The results achieved include the reconnaissance of the species in the project territories and the assessment of the health status of the populations surveyed, as well as the setting up of three reproduction centres for crayfish breeding, one of which was not included in the project: the valley hatchery in Borrello, in the Province of Chieti, the ichthyogenic plant (CISI), located in Vetoio in the Province of L’Aquila, and the CMNS centre in S. Maria Imbaro (CH).
Over the entire project period, 5,250 small specimens were produced, released in 18 sites within SCIs in central Italy, and 8 seminars/training courses were held for professionals, 91 information panels on the crayfish and the Natura 2000 Network (one of which is present at the entrance to the Sorgenti del Pescara Nature Reserve, just before the Information Point), a Dissemination Report and an Action Plan on the crayfish.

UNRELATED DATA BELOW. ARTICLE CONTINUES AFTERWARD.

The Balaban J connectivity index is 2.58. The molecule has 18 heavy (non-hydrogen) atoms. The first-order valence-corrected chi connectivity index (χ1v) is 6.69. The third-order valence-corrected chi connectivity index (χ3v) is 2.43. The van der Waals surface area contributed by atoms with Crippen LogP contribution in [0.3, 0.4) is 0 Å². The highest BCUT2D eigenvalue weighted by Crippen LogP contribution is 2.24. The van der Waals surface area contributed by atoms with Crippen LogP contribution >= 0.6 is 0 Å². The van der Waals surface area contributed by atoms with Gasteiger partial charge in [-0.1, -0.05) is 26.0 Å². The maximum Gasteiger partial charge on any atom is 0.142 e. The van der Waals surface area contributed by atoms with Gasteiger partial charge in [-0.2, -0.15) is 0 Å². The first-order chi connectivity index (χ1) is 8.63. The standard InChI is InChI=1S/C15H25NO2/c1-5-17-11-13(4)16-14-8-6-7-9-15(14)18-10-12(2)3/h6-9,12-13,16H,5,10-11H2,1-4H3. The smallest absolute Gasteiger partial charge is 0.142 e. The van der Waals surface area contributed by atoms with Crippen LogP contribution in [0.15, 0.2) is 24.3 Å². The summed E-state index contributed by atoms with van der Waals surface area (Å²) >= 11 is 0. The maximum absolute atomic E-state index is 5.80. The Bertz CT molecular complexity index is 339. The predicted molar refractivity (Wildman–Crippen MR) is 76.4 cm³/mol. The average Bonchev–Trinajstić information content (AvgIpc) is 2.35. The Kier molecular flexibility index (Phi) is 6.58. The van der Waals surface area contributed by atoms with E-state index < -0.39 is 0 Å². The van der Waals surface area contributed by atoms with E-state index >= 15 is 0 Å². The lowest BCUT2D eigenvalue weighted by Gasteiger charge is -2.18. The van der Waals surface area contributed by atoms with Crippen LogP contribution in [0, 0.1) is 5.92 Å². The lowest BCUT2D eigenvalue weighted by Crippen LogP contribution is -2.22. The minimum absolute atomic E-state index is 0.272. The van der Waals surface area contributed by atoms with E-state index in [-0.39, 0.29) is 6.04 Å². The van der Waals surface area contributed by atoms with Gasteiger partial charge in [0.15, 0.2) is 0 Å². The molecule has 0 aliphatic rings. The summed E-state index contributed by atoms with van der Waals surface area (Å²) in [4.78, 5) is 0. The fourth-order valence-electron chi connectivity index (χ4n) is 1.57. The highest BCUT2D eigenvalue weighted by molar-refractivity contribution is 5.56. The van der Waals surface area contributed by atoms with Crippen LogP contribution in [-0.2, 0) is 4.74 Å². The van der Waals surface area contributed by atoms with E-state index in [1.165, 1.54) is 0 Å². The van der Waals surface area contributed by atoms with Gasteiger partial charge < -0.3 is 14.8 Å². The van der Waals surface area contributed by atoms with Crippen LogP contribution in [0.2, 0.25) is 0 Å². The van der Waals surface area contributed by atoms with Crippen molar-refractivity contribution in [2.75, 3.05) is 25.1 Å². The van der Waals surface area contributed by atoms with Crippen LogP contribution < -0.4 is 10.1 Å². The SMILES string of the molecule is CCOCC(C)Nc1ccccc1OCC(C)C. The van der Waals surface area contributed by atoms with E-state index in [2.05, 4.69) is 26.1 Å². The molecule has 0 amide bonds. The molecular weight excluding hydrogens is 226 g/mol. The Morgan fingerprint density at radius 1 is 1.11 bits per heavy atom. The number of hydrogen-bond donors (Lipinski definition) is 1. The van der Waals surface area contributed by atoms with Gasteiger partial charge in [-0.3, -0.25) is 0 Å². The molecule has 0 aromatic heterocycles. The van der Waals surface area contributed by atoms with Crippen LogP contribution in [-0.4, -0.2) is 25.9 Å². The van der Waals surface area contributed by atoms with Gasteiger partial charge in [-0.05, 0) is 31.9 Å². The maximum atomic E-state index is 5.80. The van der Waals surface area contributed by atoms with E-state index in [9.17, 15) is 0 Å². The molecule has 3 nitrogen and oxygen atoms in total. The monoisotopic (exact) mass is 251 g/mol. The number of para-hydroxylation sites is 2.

The success of this approach may allow, in the future, the management of the species as a biological resource for the benefit of local communities, thus moving away from the purely protectionist logic that, locally, has not prevented the further depletion of the species or contributed to its spread.
Another LIFE project that involved the SAC ‘Fiumi Giardino – Sagittario – Aterno – Sorgenti del Pescara’ was LIFE08 NAT/IT/000352 ‘CRAINat – Conservation and recovery of Austropotamobius pallipes in Italian Natura2000 sites‘, financed under the EU LIFE+ programme 2008. The project was carried out, between 2010 and 2014, under the coordination of the Province of Chieti, jointly with the partners Lombardy Region, ERSAF, Abruzzo Region, Province of Isernia, Gran Sasso Monti della Laga National Park and Mario Negri Sud Foundation.
The project envisaged more than 60 actions and was carried out jointly in two areas, Northern Italy (Lombardy Region) and Central Italy (Abruzzo Region – including the Province of Chieti – Gran Sasso and Monti della Laga National Park, Province of Isernia), within 47 Sites of Community Importance (SCI); the habitats involved are essentially represented by the minor surface hydrographic reticulations within the Natura 2000 Network. The initiative, which is a natural continuation of previous projects carried out within the framework of the EU LIFE programme, has aimed at the conservation/increase of native crayfish populations, by means of actions carried out in the wild and ex situ conservation actions.